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Saturday 20 April 2019
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Petrotrin takes out ad to outline its finances

Petrotrin's head office, Pointe-a-Pierre. PHOTO BY JEFF K MAYERS
Petrotrin's head office, Pointe-a-Pierre. PHOTO BY JEFF K MAYERS

State oil company Petrotrin is laying out the facts of its financial status in an advertisement published in the press, enumerating its overall performance, employee costs, including overtime and vacation payouts, and debt.

The ads come two weeks after Petrotrin announced a $85.6 million profit for the first third quarter of financial year 2018, despite an overall loss of $500.7 million for the first nine months.

The heavily debt-burdened entity had managed to make a $461 million operating profit for the year to date.

The company attributed its reversal to slashing discretionary spending that was not adding tangible benefits to the operations. This was still eclipsed by its overwhelming finance costs, including debt payments, which amounted to $703.8 million.

Petrotrin’s wage bill is another burden on the company’s profitability—one that continuously puts the company and its majority union, the Oilfield Workers’ Trade Union at loggerheads.

The ad said that as of June 30, salaries and wages were 52.8 per cent of Petrotrin’s operating cost-- $2.19 billion out of $4.15 billion. Its 3,437 permanent employees cost $1.87 billion annually, an average of $544,370 per employee, or $45,000 a month. Its 1,229 on-permanent employees cost $320 million— $260,374 per employee or about $21,000 a month. Its overtime bill for 2016 and 2017 averaged $22.7 million per month.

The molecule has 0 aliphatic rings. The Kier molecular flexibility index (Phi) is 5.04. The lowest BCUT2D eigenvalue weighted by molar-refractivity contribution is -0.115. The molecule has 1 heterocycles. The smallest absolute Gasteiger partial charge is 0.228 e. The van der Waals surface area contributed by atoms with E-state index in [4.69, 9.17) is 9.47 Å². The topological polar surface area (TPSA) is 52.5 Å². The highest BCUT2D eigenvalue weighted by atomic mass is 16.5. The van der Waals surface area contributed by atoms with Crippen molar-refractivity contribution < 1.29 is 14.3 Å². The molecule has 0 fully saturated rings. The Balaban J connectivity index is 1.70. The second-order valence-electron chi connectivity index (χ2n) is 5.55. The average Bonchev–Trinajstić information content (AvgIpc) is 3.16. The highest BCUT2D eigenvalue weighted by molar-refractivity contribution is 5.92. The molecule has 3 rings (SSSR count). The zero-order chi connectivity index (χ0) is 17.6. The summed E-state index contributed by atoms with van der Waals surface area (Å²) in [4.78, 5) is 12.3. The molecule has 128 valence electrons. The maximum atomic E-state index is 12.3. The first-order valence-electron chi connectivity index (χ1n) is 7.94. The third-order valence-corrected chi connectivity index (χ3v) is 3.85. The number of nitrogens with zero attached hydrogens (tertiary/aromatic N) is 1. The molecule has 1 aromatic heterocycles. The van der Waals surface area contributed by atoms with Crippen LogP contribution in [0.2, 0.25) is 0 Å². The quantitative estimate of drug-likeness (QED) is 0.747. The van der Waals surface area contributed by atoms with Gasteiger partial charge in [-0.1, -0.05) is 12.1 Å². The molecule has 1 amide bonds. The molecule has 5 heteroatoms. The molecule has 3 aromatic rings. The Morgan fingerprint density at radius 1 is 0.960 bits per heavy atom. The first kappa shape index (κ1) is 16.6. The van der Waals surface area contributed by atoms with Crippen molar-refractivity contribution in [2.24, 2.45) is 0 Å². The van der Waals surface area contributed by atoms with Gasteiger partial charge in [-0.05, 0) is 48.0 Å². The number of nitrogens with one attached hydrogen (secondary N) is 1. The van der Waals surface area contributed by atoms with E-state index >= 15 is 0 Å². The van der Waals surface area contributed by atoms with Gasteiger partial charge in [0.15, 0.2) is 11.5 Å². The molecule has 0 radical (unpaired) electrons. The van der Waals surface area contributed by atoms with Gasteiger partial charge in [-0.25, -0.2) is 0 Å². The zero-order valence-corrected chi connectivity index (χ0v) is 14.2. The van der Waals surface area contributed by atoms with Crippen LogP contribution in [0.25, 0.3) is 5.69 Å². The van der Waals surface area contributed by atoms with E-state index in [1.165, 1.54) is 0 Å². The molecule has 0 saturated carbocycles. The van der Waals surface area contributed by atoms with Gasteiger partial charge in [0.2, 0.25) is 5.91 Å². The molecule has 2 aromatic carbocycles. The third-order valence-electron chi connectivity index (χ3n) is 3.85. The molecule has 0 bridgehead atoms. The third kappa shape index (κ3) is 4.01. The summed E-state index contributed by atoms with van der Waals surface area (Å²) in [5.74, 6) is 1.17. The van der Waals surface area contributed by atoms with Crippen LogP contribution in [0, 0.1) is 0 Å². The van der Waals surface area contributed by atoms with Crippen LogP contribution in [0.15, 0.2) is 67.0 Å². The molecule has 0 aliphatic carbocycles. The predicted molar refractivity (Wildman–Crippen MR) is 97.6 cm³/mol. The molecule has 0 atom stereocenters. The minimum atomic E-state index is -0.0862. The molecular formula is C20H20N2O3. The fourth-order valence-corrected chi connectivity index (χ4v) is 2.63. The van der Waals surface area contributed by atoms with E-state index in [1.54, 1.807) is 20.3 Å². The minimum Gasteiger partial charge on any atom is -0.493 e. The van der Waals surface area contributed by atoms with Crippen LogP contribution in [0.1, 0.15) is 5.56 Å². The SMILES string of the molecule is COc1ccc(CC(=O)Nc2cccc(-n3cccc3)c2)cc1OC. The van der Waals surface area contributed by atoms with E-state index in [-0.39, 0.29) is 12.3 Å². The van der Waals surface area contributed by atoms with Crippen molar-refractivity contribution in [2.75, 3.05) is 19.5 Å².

Workers have collectively accrued 180,090 vacation days, valued at $213 million.

The OWTU has persistently maintained that it is unfair for the company to cite the wage bill as a drag on revenue when key roles in field operations, exploration and production and refining are vacant, putting extra strain on existing staff. At the same time, areas like corporate communications and human resources are overstaffed.

“There is a belief that if they cut back and cut back that will make the company profitable.

That is not how an oil company works,” OWTU president general Ancel Roget said recently.

The company’s chairman, Wilfred Espinet, had countered Roget’s skepticism at the financial results pointing out that these were official figures that had to be audited by the company’s accountants before being published. Espinet did not immediately respond to Newsday’s request for comment regarding this particular advertisement.

The company’s debt burden, though, may be more worrying than its wage bill. Petrotrin has $11.65 billion dollars in debt, including bonds it had raised to finance failed projects like the ultra-low sulphur diesel plant and World GTL projects.

The first of those bonds, valued at US$850 million, comes due in August next year, while the next, worth US$750 million, is due in 2022. The company pays TT$687 million annually in interest payments to service the former, and TT$542 million a year to the latter. Petrotrin’s short term debt is $4.2 billion including trade financing and government-guaranteed working capital.

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